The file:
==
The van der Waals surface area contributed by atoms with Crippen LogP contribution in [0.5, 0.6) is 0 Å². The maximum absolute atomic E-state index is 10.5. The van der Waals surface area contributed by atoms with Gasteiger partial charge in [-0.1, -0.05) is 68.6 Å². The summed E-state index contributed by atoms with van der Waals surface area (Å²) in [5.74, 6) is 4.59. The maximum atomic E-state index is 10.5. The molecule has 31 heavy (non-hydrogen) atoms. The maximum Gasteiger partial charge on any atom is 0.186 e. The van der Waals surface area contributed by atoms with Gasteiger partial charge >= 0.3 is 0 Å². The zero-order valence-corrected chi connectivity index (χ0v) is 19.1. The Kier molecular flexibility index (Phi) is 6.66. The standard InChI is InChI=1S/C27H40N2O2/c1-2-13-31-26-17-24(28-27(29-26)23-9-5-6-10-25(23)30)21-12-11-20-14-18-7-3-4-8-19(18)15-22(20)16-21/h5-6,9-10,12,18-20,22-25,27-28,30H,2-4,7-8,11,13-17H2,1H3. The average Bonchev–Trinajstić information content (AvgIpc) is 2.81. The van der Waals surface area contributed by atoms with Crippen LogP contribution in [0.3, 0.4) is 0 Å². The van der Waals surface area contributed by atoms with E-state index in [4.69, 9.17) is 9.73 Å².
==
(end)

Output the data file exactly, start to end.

The van der Waals surface area contributed by atoms with Crippen LogP contribution in [0.5, 0.6) is 0 Å². The maximum absolute atomic E-state index is 10.5. The van der Waals surface area contributed by atoms with Gasteiger partial charge in [-0.1, -0.05) is 68.6 Å². The summed E-state index contributed by atoms with van der Waals surface area (Å²) in [5.74, 6) is 4.59. The maximum atomic E-state index is 10.5. The molecule has 31 heavy (non-hydrogen) atoms. The maximum Gasteiger partial charge on any atom is 0.186 e. The van der Waals surface area contributed by atoms with Gasteiger partial charge >= 0.3 is 0 Å². The zero-order valence-corrected chi connectivity index (χ0v) is 19.1. The Kier molecular flexibility index (Phi) is 6.66. The standard InChI is InChI=1S/C27H40N2O2/c1-2-13-31-26-17-24(28-27(29-26)23-9-5-6-10-25(23)30)21-12-11-20-14-18-7-3-4-8-19(18)15-22(20)16-21/h5-6,9-10,12,18-20,22-25,27-28,30H,2-4,7-8,11,13-17H2,1H3. The average Bonchev–Trinajstić information content (AvgIpc) is 2.81. The van der Waals surface area contributed by atoms with Crippen LogP contribution in [0.3, 0.4) is 0 Å². The van der Waals surface area contributed by atoms with E-state index in [4.69, 9.17) is 9.73 Å².